After its Google Glass project, abandoned in 2015 then came out of the cupboards in 2017 with a version intended for businesses, Google is resuming its research on connected glasses.

Google wants to continue exploring the potential of augmented reality in our daily lives. These tests will serve, at the same time, to measure the appetite of the public in 2022 for this technology remodeled to stick to translation and navigation.

Google’s prototypes are rolling out of the labs for real-world testing “by next month,” according to a blog post published this week. A small group of “Googlers” in the United States will be able to test augmented reality devices in certain everyday situations, such as transcribing a restaurant menu or locating a café on the corner of the street.

Detect sound and image in real situation

Google glasses integrate a screen, visual and sound sensors. The firm thus wishes to test audio detection with the transcription and translation of words and visual detection for the translation of text or navigation in space.

Augmented reality “can help us quickly and easily access the information we need, such as understanding another language or knowing how to get from point A to point B,” the company says.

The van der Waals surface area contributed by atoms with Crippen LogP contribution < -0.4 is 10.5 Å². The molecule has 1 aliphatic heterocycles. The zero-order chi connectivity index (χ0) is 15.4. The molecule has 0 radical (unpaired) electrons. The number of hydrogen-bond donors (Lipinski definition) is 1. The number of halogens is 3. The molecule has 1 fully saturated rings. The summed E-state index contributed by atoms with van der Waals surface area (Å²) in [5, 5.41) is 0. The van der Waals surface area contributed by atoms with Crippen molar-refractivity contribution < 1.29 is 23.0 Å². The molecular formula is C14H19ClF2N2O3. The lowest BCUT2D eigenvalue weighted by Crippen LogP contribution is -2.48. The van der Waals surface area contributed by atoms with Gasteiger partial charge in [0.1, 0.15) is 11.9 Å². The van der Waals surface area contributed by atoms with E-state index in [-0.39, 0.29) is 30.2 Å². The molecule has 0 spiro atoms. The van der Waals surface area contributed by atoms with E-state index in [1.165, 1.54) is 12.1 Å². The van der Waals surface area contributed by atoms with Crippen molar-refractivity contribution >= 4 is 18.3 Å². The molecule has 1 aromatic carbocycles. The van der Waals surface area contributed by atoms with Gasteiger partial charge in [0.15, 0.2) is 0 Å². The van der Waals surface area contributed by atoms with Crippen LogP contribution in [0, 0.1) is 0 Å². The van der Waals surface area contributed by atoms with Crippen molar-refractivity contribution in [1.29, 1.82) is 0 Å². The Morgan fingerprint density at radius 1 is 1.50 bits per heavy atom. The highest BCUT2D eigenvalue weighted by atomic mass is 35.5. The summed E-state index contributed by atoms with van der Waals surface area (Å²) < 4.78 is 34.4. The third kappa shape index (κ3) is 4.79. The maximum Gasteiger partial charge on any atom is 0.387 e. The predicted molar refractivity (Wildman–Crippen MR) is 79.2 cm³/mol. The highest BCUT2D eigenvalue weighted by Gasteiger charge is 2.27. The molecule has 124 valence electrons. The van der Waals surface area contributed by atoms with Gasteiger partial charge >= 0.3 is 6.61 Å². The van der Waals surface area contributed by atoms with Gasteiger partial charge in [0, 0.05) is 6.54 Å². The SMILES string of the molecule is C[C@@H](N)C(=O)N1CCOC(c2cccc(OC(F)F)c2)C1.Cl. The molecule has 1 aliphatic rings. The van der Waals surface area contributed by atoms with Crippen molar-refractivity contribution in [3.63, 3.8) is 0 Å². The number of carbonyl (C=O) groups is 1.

With this project, Google intends to capture with more precision certain factors “difficult or even impossible to recreate entirely indoors”, such as the weather and busy intersections.

Google opts for caution

The tests will start on a small scale and the capacities of the prototypes will be “limited”, assures Google. In particular, it will be impossible to film and photograph the scenes.

In other words, Google wants to take it easy. This caution also applies to the security and confidentiality of the data of users and those around them, underlines the firm. The testers will thus undergo training on the devices, protocols, confidentiality and security.